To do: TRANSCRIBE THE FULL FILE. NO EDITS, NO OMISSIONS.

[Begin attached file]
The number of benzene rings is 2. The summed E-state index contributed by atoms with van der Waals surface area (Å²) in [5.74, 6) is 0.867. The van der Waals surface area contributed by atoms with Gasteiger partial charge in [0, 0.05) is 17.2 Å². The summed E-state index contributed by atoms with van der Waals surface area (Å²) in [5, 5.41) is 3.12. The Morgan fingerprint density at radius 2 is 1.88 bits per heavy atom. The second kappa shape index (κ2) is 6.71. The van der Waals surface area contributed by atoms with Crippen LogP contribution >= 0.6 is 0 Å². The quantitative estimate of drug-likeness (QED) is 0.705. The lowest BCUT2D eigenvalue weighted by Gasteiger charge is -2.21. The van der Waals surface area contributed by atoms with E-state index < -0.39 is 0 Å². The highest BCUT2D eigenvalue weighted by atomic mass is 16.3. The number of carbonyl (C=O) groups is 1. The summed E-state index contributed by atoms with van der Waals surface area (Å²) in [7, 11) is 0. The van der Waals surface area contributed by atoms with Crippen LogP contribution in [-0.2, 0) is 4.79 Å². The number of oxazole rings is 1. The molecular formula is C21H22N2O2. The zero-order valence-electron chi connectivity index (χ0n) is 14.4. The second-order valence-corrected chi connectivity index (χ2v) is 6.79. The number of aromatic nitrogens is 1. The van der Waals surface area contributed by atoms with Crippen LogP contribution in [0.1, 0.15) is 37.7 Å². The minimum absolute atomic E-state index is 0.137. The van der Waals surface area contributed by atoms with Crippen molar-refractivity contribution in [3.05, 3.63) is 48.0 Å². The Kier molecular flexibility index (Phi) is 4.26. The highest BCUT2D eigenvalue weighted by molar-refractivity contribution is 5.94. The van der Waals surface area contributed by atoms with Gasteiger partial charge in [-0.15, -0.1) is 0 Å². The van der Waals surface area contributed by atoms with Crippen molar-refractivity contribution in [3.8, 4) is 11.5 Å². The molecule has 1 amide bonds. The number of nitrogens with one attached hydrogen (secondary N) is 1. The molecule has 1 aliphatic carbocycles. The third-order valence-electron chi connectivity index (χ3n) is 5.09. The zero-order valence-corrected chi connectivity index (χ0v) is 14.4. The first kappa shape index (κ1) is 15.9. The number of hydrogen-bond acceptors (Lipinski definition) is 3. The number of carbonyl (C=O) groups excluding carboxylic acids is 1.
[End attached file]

The number of benzene rings is 2. The summed E-state index contributed by atoms with van der Waals surface area (Å²) in [5.74, 6) is 0.867. The van der Waals surface area contributed by atoms with Gasteiger partial charge in [0, 0.05) is 17.2 Å². The summed E-state index contributed by atoms with van der Waals surface area (Å²) in [5, 5.41) is 3.12. The Morgan fingerprint density at radius 2 is 1.88 bits per heavy atom. The second kappa shape index (κ2) is 6.71. The van der Waals surface area contributed by atoms with Crippen LogP contribution >= 0.6 is 0 Å². The quantitative estimate of drug-likeness (QED) is 0.705. The lowest BCUT2D eigenvalue weighted by Gasteiger charge is -2.21. The van der Waals surface area contributed by atoms with E-state index < -0.39 is 0 Å². The highest BCUT2D eigenvalue weighted by atomic mass is 16.3. The number of carbonyl (C=O) groups is 1. The summed E-state index contributed by atoms with van der Waals surface area (Å²) in [7, 11) is 0. The van der Waals surface area contributed by atoms with Crippen LogP contribution in [-0.2, 0) is 4.79 Å². The number of oxazole rings is 1. The molecular formula is C21H22N2O2. The zero-order valence-electron chi connectivity index (χ0n) is 14.4. The second-order valence-corrected chi connectivity index (χ2v) is 6.79. The number of aromatic nitrogens is 1. The van der Waals surface area contributed by atoms with Crippen LogP contribution in [0.1, 0.15) is 37.7 Å². The minimum absolute atomic E-state index is 0.137. The van der Waals surface area contributed by atoms with Crippen molar-refractivity contribution in [3.05, 3.63) is 48.0 Å². The Kier molecular flexibility index (Phi) is 4.26. The highest BCUT2D eigenvalue weighted by molar-refractivity contribution is 5.94. The van der Waals surface area contributed by atoms with Gasteiger partial charge in [-0.15, -0.1) is 0 Å². The van der Waals surface area contributed by atoms with Crippen molar-refractivity contribution in [3.8, 4) is 11.5 Å². The molecule has 1 amide bonds. The number of nitrogens with one attached hydrogen (secondary N) is 1. The molecule has 1 aliphatic carbocycles. The third-order valence-electron chi connectivity index (χ3n) is 5.09. The zero-order valence-corrected chi connectivity index (χ0v) is 14.4. The first kappa shape index (κ1) is 15.9. The number of hydrogen-bond acceptors (Lipinski definition) is 3. The number of carbonyl (C=O) groups excluding carboxylic acids is 1.